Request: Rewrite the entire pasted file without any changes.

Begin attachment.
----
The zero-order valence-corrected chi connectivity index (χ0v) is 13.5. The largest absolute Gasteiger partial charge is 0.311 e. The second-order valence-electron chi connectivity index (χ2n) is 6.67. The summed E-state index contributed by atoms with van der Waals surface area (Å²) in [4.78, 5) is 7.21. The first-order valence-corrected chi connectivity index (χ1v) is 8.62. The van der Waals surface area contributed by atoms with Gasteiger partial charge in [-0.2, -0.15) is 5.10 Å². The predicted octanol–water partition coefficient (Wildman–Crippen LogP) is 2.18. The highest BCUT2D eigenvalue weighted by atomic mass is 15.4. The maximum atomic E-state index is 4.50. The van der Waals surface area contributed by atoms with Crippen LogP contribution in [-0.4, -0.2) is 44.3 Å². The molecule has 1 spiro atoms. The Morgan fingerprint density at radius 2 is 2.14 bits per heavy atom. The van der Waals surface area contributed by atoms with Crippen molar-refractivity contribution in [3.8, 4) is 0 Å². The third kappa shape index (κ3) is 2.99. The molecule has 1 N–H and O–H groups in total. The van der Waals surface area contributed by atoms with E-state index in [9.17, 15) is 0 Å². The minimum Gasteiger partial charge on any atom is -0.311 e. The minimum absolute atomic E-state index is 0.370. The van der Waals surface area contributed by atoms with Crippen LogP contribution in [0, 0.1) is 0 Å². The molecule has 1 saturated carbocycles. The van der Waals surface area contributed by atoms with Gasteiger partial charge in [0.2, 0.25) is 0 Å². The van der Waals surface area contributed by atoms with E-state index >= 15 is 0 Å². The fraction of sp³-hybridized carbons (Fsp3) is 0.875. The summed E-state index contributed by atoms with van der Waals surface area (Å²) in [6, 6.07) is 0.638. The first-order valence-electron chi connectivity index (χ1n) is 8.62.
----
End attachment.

The zero-order valence-corrected chi connectivity index (χ0v) is 13.5. The largest absolute Gasteiger partial charge is 0.311 e. The second-order valence-electron chi connectivity index (χ2n) is 6.67. The summed E-state index contributed by atoms with van der Waals surface area (Å²) in [4.78, 5) is 7.21. The first-order valence-corrected chi connectivity index (χ1v) is 8.62. The van der Waals surface area contributed by atoms with Gasteiger partial charge in [-0.2, -0.15) is 5.10 Å². The predicted octanol–water partition coefficient (Wildman–Crippen LogP) is 2.18. The highest BCUT2D eigenvalue weighted by atomic mass is 15.4. The maximum atomic E-state index is 4.50. The van der Waals surface area contributed by atoms with Crippen LogP contribution in [-0.4, -0.2) is 44.3 Å². The molecule has 1 spiro atoms. The Morgan fingerprint density at radius 2 is 2.14 bits per heavy atom. The van der Waals surface area contributed by atoms with Crippen molar-refractivity contribution in [3.8, 4) is 0 Å². The third kappa shape index (κ3) is 2.99. The molecule has 1 N–H and O–H groups in total. The van der Waals surface area contributed by atoms with E-state index in [9.17, 15) is 0 Å². The minimum Gasteiger partial charge on any atom is -0.311 e. The minimum absolute atomic E-state index is 0.370. The van der Waals surface area contributed by atoms with Crippen LogP contribution in [0, 0.1) is 0 Å². The molecule has 1 saturated carbocycles. The van der Waals surface area contributed by atoms with Gasteiger partial charge in [0.2, 0.25) is 0 Å². The van der Waals surface area contributed by atoms with E-state index >= 15 is 0 Å². The fraction of sp³-hybridized carbons (Fsp3) is 0.875. The summed E-state index contributed by atoms with van der Waals surface area (Å²) in [6, 6.07) is 0.638. The first-order valence-electron chi connectivity index (χ1n) is 8.62.